The Stranger: Into the Rising Light

This is the sixth and final story in the life of the Stranger. Stranger is now old. Other deer have taken over from him. He now awaits in the forest for his end which he knows will come soon. This should be a time of rest and relaxation, but old enemies and new problem once again upset Stranger's plans. How he faces these problems brings this series of stories to an end. Please let me know what you through of these stories








Year 10

The old deer was hurrying as fast as he could. His side ached like fire, but he kept going. He had to keep running, time was short. Through the trees and bushes of the Man path forest, he moved. Other deer looked at him, not understanding why he was hurrying, and he had no time to explain. He finally found the large clearing and bleated as loud as he could. A few moments later a deer in his late prime and a nice looking doe the same age came into the open forest. The doe had young a male and a female fawn by her side. He half stumbled into the clearing out of breath and feeling weak in the legs.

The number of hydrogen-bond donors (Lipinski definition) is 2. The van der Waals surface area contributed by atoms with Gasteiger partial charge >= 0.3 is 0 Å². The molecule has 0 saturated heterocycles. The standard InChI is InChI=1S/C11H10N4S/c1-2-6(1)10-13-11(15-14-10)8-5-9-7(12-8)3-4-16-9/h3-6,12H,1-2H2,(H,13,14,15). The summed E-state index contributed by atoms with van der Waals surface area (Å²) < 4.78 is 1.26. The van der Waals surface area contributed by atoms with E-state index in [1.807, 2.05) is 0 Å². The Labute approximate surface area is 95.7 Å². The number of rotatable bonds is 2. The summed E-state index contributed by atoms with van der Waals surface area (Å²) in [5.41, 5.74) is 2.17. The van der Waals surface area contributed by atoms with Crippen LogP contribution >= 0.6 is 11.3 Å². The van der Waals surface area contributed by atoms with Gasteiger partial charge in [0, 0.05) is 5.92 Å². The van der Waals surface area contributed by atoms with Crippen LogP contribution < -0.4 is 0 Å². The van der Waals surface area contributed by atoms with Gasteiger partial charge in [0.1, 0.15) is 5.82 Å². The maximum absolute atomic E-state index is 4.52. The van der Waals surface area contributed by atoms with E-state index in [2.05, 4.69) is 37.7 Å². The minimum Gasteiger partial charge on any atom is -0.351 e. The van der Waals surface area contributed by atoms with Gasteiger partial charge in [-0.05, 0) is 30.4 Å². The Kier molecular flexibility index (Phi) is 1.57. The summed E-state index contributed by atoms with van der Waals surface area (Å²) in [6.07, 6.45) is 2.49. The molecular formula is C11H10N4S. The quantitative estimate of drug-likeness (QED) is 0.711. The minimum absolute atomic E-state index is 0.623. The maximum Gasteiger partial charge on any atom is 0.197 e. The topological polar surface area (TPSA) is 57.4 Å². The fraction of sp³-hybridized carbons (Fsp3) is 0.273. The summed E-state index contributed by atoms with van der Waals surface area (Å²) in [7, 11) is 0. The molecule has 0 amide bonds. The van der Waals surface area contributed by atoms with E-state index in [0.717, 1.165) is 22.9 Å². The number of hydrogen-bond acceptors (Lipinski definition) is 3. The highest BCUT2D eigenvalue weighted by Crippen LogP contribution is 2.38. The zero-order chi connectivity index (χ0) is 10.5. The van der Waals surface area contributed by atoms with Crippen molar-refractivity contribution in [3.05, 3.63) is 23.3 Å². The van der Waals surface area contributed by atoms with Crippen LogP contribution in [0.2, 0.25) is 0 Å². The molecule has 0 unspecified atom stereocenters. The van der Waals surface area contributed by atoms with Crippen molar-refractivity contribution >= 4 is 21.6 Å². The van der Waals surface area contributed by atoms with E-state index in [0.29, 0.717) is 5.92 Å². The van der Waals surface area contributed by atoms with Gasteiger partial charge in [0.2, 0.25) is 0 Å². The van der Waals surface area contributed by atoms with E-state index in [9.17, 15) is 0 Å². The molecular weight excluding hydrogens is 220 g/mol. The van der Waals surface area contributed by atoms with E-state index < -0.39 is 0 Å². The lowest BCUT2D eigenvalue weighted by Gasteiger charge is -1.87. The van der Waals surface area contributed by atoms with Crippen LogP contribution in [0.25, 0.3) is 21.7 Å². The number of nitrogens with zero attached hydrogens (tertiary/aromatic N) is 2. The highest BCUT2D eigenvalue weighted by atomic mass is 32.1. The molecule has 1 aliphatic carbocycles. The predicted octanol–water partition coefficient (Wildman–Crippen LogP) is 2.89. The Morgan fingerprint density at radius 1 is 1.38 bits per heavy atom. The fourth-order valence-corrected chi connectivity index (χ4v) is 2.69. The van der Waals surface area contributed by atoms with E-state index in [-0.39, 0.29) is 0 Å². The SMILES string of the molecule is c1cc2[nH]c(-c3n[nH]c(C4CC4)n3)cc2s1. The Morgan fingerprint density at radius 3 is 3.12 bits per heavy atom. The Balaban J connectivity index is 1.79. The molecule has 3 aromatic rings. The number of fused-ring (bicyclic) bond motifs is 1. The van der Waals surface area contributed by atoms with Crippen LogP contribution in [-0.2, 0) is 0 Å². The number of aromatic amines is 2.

“Father, what is it?” Stabo called out.

It took several deep breaths to get the words out. “Stabo, I need for you to go see your mother immediately.”

“Is it her illness?” Stabo asked.

He nodded. “It is much worse. Her fever is high and she is getting cold and numb. She cannot even eat the leaves from the bushes anymore.”

“Is it that bad?” Stabo asked.

“I do not think she has long. She wants to see you. Please go now and do not wait for me. I will be along as soon as my legs and side will allow me.”

He saw Stabo’s eyes close in pain. “I will go at once,” he said and ran off into the forest. That left him alone with Gena and her two new fawns.

“Stranger,” she said and leaned her head into his shoulder. “I should go too with the fawns. She never saw them.”

“No, they are too young to travel quickly. Claris knows they were born healthy. Your place is with them.”

He leaned over and let the two spotted brown fawns come up to him and sniff him. Then they both started to lick his face. He did the same to both. They were both healthy and alert and both seemed to know that he was part of their family. He looked into their young eyes and wondered what wonders they would see before they got to his age, if they lived that long. He nuzzled them both and then stood up.